After a three hour expulsion hearing last Thursday night, the United South Central School Board unanimously decided USC honors student Alyssa Drescher, who has no history of disciplinary problems, will be expelled for the remainder of the 2013-2014 school year.
Friends and family sporting shirts reading, "Stop the unfair punishment" packed the ITV room at USC in support of Drescher.
Drescher, a junior at USC, had her locker searched during a random drug inspection on April 15. No drugs or illegal substances were found, but a three-inch camouflage knife was.
A trained dog from Mapleton assisted the school's liaison officer Rick Herman in conducting the search.
Herman verified to the board that the canine used for the drug test was indeed capable of performing such duties.
"Before we started the locker checks, we did a validation test for the dog," Herman says. "We secured a bag of marijuana in a locker and the dog found it."
Herman went on to explain that he had reasonable cause to search the locker.
According to USC principal Kelly Schlaak, the dog picked up the scent which was believed to be a strong lotion and perfume fragrance.
"I talked with Drescher about two hours after the knife was found in her purse," Schlaak explains. "I told her to cooperate and tell the truth or the penalty could be more severe."
The end result of the initial meeting between Drescher and Schlaak was a three-day suspension, but the Drescher family received a letter in the mail a few days after the incident from superintendent Jerry Jensen stating there may be up to a 12-month expulsion.
Schlaak gave the minimum required suspension for the offense. She could have given Drescher a five day suspension, but decided on three because she was cooperating.
"The initial three-day suspension was given so an investigation process could happen," Jensen explains. "If we thought we needed five days to check everything, then it would have been a five-day suspension."
Drescher had forgotten the knife in her purse, her father Rick Drescher told the board, after having used it to cut hay bales at her boyfriend's home a few days earlier. She simply forgot to take it out before heading to school, he said.
"I would never intentionally hurt anyone," Drescher told the board. "I have never been in trouble. I am an honor student, involved in sports and volunteer at the Big Rebel Little Rebel program."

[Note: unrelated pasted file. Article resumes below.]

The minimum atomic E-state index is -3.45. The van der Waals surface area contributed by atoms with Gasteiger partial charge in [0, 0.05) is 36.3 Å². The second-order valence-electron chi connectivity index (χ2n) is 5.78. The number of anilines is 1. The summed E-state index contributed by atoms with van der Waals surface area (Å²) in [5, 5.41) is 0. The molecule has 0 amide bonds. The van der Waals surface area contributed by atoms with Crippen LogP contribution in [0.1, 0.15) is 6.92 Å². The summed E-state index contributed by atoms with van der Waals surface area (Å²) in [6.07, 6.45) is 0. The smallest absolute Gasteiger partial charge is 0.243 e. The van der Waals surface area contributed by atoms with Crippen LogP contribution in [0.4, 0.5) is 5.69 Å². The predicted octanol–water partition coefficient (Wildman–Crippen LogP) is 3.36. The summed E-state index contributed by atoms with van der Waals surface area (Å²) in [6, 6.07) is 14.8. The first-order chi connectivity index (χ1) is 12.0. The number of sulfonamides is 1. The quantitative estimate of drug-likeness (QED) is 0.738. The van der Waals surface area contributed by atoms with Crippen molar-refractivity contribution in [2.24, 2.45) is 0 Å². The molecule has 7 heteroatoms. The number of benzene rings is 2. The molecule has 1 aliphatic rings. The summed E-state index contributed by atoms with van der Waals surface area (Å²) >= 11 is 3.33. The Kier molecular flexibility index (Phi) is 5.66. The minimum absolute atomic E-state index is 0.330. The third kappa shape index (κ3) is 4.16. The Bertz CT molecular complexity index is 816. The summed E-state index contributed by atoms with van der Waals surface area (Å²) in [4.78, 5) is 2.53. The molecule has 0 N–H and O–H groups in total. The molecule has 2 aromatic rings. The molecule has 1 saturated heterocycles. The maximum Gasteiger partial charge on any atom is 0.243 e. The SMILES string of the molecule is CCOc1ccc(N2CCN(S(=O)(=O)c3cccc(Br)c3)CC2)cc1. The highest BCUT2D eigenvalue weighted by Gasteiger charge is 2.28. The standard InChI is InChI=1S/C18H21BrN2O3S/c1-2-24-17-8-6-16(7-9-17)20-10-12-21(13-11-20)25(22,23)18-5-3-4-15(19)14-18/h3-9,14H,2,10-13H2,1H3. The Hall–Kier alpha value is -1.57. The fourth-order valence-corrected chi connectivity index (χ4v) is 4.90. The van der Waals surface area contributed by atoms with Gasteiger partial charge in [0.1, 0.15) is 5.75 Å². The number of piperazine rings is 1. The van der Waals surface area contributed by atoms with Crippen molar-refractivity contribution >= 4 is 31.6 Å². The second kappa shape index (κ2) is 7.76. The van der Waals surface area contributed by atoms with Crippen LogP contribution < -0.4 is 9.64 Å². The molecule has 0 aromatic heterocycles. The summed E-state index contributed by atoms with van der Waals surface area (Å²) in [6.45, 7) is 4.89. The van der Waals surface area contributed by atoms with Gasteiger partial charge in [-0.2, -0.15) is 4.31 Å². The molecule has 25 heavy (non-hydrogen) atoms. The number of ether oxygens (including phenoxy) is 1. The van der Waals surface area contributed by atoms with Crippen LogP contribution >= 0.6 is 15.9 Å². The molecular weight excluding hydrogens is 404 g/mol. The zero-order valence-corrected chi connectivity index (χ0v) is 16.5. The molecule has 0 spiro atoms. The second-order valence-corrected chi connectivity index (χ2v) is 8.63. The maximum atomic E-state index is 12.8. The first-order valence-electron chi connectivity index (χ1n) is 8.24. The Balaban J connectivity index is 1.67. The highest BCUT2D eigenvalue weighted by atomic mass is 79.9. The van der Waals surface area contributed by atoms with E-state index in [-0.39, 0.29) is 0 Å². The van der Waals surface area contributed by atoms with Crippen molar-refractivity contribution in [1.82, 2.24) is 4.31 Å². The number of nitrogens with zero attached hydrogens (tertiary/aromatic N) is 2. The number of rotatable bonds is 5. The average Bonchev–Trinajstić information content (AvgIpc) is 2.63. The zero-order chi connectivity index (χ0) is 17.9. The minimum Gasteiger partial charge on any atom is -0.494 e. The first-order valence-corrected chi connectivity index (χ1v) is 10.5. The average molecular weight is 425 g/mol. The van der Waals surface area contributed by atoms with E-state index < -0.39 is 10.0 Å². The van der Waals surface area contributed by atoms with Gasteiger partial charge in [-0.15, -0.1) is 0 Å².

Drescher also addressed the board about her concern of getting into college.
"My dad raised me to make the right choices," she says. "I am terrified I may not get into college with an expulsion on my record."
Representing the administration was attorney Trevor Helmers and he suggested the board to use common sense and understand the facts of the matter.
"The rules are flexible," he says. "If a student forgets or brings a weapon to school they can immediately hand it over, but Alyssa only admitted to the knife when questioned."
He also brought up the fact that what is to be decided will affect the next incident. Jensen also voiced his concern about student safety.
"The locker was unlocked and it could have gotten into the wrong hands," Jensen says. "The primary basis is our students' safety."
Bruce Mandler, who owns the Marketplace Foods grocery store in Wells, also spoke on Drescher's behalf.
"Alyssa is just a great overall kid," he says. "Any parent would be proud to have her as a daughter."
According to the family-run Facebook page in support of Drescher, which has 1,348 likes, the incident was an honest mistake.
Helmers concluded to the board that there was evidence proving Drescher had a knife and she knew it was not allowed.
"The fact of the matter is that she had a weapon on school property," Helmers explains. "There is no questioning the facts discovered."
"The family and I are very disappointed with the final decision," Drescher's attorney Christopher Johnson says after the hearing. "We don't think the punishment fits the crime and we will be pursuing further legal options to help protect Alyssa's rights."